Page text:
But you have read enough of that. To break up the bad headlines, here are some slivers of good news to enjoy:

#1 Some casino corporations are still paying employees

Over the years, there have been some truly dark moments in the casino business — and with most casinos closed nationwide, we are perhaps currently witnessing the darkest. But there are also moments where the industry puts its best foot forward.

Just look at the two historical cities known for gambling: Las Vegas and Atlantic City. Some of the big-name casino operators have decided to continue to pay employees and help ease the financial burden associated with properties shutting down.

Wynn Resorts started first and it seems they are going above and beyond most other casino companies. Wynn is paying both full and part-time employees plus paying estimated tips for 30 days.

Caesars Entertainment is offering two weeks’ pay to all employees across its vast network of properties around the US. Eldorado Resorts (who Caesars is currently merging with) also announced it would compensate all employees with their standard rate of pay for two weeks.

MGM Resorts International is paying furloughed employees (part-time and full-time) for two weeks, with benefits through June 30.

Borgata Hotel Casino & Spa and Hard Rock Hotel & Casino Atlantic City are more properties that are extending pay and benefits for a few weeks to aid their employees.

This is just a small glimpse of how casinos in various states are helping their employees in an industry that employs thousands of people.

Research by the American Gaming Association (AGA), says property closures will directly impact 644,000 casino and resort employees or 98% of the total US casino workforce.

Casinos have no playbook to reference, no industry standards to fall back on. One day they are operating and the next, ordered to close. It’s good to know some companies are taking the necessary steps to ensure their employees are taken care of in a time of crisis.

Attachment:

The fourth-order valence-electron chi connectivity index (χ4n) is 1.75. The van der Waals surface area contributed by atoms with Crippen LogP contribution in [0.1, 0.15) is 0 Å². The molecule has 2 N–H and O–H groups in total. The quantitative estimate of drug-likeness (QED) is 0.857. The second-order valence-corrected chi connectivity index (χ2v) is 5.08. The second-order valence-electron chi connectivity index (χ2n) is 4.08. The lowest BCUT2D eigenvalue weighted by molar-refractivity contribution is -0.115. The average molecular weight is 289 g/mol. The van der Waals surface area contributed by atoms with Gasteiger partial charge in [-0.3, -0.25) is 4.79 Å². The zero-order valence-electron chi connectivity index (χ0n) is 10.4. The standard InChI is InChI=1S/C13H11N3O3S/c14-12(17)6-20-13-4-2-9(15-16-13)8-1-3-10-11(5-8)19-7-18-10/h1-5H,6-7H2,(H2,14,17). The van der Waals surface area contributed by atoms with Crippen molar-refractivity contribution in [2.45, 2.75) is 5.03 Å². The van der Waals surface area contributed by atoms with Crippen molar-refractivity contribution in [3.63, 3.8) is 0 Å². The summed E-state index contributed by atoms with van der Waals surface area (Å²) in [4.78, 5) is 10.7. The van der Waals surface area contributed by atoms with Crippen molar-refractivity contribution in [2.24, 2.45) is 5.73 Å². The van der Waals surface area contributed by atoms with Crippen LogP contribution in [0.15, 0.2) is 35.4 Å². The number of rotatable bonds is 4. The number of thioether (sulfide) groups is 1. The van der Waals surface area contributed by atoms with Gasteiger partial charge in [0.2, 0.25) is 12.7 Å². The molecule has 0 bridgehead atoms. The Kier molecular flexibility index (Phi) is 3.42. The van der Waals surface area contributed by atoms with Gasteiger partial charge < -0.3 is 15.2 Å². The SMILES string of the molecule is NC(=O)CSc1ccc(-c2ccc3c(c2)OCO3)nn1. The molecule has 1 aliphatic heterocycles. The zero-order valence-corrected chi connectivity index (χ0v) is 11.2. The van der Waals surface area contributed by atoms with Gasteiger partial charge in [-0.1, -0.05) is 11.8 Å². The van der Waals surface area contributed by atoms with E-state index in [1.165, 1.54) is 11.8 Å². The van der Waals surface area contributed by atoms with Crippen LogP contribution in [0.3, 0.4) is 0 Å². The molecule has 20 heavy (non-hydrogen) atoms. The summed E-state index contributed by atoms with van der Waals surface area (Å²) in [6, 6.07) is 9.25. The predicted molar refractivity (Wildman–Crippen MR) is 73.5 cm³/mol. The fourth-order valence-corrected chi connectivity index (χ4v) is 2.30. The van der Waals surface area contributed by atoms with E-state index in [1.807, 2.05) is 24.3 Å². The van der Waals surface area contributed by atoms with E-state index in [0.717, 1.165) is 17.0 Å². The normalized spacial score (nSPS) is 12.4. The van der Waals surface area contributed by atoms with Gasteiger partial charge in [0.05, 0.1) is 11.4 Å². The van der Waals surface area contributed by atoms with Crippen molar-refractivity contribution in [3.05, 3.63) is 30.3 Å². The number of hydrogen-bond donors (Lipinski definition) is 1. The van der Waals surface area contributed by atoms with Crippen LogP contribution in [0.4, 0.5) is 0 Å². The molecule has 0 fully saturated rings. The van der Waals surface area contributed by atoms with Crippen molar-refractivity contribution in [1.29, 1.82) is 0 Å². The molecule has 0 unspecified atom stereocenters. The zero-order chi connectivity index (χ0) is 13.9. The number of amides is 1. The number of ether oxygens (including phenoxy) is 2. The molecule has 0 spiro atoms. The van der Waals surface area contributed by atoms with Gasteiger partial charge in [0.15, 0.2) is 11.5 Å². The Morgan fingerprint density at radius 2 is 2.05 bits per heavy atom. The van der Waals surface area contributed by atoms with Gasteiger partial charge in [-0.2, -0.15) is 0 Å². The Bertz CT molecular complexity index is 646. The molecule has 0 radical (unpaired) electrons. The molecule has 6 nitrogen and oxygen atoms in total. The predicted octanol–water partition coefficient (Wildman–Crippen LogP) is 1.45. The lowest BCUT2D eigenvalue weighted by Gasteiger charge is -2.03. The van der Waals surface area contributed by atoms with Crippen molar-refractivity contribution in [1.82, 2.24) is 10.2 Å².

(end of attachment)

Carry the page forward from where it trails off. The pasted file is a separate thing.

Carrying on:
#2 Sports betting apps are still live in Nevada

Despite the complete shutdown of the Las Vegas strip, casual and expert bettors can still use Nevada online and mobile sports betting apps. (There was confusion for a while regarding the apps, regarding whether they would remain if the physical casino component closed.)

Although the betting menu may be limited, some people may find it comforting to know a finite amount of odd, diverse, sports are still chugging away.

Unfortunately, there is a caveat to this. In Nevada, you must register for an online account in-person. With properties closed, this means no new customers can sign up. Sportsbooks also require that you fund your account in-person. So if you find yourself on a string of bad bets, and hit that zero balance mark, you’re out of luck.

William Hill, however, announced updates to its app allowing for electronic deposits. Whether other sports betting operators follow this path is yet to be known.

#3 Strong February for East Coast sportsbooks

It may be the last good month for sports betting for a while, but damn was it a great high point. Pennsylvania operators reeled in a whopping $10.8 million in revenue off of $329.8 million in bets.

Neighboring New Jersey saw similar results with sportsbooks generating $17 million in revenue off of $494.8 million in bets. The percentage of bets placed online (88.2%) was also up from January and accounted for $436.5 million in bets.

These numbers will before forever linked to pre-quarantine times and while the numbers may not directly affect you, the consumer, they are a bright spot as the sports betting industry goes more and more mainstream.

#4 Maryland sports betting is moving along

In the fall, Maryland residents will have the chance to vote on if sports betting should be legalized. The issue will be placed on the November ballot and if approved, will give the legislature the go-ahead to craft suitable legislation.